McCarron, Dr G. Submission Senate Committee on Unconventional Gas Mining

Dr Geralyn McCarron,
Submission No. 12, January 31, 2016

Submission: Select Committee on Unconventional Gas Mining (Bender Inquiry)







No baseline studies and no health impact assessments were done prior to the Coal Seam Gas production licences being issued in Queensland, and in Queensland comprehensive health studies have still not been done. Real time air quality monitoring has never been done. Science has been singularly lacking. There has been no comprehensive assessment of the level of fugitive emissions from the Queensland gas fields. In Queensland there are effectively no limits on emissions from each well or the wider reticulation system. The gas companies can flare or vent 3 million cubic meters of gas from each well during production testing before having to even pay royalties. Emissions from the thousands of high point valves are not used in any calculation of emissions.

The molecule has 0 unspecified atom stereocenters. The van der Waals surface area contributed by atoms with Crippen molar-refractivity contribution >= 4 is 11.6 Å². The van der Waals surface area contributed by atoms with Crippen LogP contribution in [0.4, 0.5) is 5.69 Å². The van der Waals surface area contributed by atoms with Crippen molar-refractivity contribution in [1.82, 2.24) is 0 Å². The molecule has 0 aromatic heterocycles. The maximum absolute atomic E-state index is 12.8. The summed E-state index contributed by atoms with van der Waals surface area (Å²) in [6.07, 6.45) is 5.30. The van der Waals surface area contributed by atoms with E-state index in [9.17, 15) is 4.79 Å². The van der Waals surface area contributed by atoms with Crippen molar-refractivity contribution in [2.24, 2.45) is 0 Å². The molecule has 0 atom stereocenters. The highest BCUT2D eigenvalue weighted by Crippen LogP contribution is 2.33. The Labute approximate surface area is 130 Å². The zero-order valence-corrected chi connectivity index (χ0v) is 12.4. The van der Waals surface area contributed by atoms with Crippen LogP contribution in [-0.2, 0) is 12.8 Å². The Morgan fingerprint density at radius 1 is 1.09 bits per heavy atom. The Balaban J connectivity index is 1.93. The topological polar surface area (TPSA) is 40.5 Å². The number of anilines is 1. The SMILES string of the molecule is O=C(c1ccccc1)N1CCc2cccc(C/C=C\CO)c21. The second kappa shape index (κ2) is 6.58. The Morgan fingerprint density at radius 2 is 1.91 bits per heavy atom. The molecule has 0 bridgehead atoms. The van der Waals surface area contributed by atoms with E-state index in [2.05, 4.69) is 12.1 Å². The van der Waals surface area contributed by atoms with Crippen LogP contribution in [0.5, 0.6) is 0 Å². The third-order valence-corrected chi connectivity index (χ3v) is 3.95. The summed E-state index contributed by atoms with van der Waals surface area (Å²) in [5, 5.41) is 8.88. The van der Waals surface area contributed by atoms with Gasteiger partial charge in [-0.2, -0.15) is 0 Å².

Unconventional gas, in the form of coal seam gas, and underground gasification was forced on the people of rural Queensland. Even now, the government is actively seeking development of shale and tight sands. Landholders have been denied the right in legislation to refuse Coal and Gas on their land. They were required by the government, who had given the permits to the resources industry, to accept the intrusion and were “forced to negotiate merely the price of entry”. The surrounding community, heavily impacted by the activities of the gas industry but without physical gas infrastructure on their property, were accorded no rights or protections at all.

“Co-existence” was the mantra under which the coal seam gas industry was forced upon the people and the gas field commission was set up to facilitate it. The people in Brisbane were assured in TV advertisements that the environmental foot-print of this industry was very small (half the size of a basket ball court); it was the “clean-burning” alternative and it meant jobs and prosperity. The reality in Queensland turned out to be very different.